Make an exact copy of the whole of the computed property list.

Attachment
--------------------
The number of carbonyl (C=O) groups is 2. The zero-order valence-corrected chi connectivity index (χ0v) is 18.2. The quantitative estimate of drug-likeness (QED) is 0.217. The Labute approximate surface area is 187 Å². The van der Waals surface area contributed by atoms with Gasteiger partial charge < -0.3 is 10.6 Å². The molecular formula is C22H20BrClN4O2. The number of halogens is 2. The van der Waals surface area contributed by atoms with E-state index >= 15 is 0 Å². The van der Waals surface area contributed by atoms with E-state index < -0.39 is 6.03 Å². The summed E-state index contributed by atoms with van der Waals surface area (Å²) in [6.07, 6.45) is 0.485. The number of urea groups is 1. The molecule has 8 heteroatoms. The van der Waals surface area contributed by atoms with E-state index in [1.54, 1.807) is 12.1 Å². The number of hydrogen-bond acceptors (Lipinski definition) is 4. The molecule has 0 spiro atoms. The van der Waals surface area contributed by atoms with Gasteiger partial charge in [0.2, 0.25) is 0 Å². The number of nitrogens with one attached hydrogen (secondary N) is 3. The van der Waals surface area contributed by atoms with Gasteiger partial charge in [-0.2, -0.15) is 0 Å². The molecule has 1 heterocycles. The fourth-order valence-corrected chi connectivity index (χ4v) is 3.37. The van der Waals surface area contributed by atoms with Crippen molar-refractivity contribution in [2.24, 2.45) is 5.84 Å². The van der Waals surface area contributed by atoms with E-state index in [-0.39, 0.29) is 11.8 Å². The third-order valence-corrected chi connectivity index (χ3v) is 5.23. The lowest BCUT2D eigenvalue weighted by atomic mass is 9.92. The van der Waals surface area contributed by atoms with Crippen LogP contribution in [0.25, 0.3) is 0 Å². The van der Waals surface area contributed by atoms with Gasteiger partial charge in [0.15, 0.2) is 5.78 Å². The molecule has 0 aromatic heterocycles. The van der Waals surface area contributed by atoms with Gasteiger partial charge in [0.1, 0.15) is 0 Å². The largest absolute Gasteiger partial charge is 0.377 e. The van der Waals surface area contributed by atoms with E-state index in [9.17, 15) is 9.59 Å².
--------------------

The number of carbonyl (C=O) groups is 2. The zero-order valence-corrected chi connectivity index (χ0v) is 18.2. The quantitative estimate of drug-likeness (QED) is 0.217. The Labute approximate surface area is 187 Å². The van der Waals surface area contributed by atoms with Gasteiger partial charge < -0.3 is 10.6 Å². The molecular formula is C22H20BrClN4O2. The number of halogens is 2. The van der Waals surface area contributed by atoms with E-state index >= 15 is 0 Å². The van der Waals surface area contributed by atoms with E-state index < -0.39 is 6.03 Å². The summed E-state index contributed by atoms with van der Waals surface area (Å²) in [6.07, 6.45) is 0.485. The number of urea groups is 1. The molecule has 8 heteroatoms. The van der Waals surface area contributed by atoms with E-state index in [1.54, 1.807) is 12.1 Å². The number of hydrogen-bond acceptors (Lipinski definition) is 4. The molecule has 0 spiro atoms. The van der Waals surface area contributed by atoms with Gasteiger partial charge in [0.2, 0.25) is 0 Å². The number of nitrogens with one attached hydrogen (secondary N) is 3. The van der Waals surface area contributed by atoms with Gasteiger partial charge in [-0.2, -0.15) is 0 Å². The molecule has 1 heterocycles. The fourth-order valence-corrected chi connectivity index (χ4v) is 3.37. The van der Waals surface area contributed by atoms with Crippen molar-refractivity contribution in [2.24, 2.45) is 5.84 Å². The van der Waals surface area contributed by atoms with E-state index in [-0.39, 0.29) is 11.8 Å². The third-order valence-corrected chi connectivity index (χ3v) is 5.23. The lowest BCUT2D eigenvalue weighted by atomic mass is 9.92. The van der Waals surface area contributed by atoms with Crippen LogP contribution in [0.25, 0.3) is 0 Å². The van der Waals surface area contributed by atoms with Gasteiger partial charge in [0.15, 0.2) is 5.78 Å². The molecule has 0 aromatic heterocycles. The van der Waals surface area contributed by atoms with Gasteiger partial charge in [0.1, 0.15) is 0 Å². The largest absolute Gasteiger partial charge is 0.377 e. The van der Waals surface area contributed by atoms with E-state index in [9.17, 15) is 9.59 Å².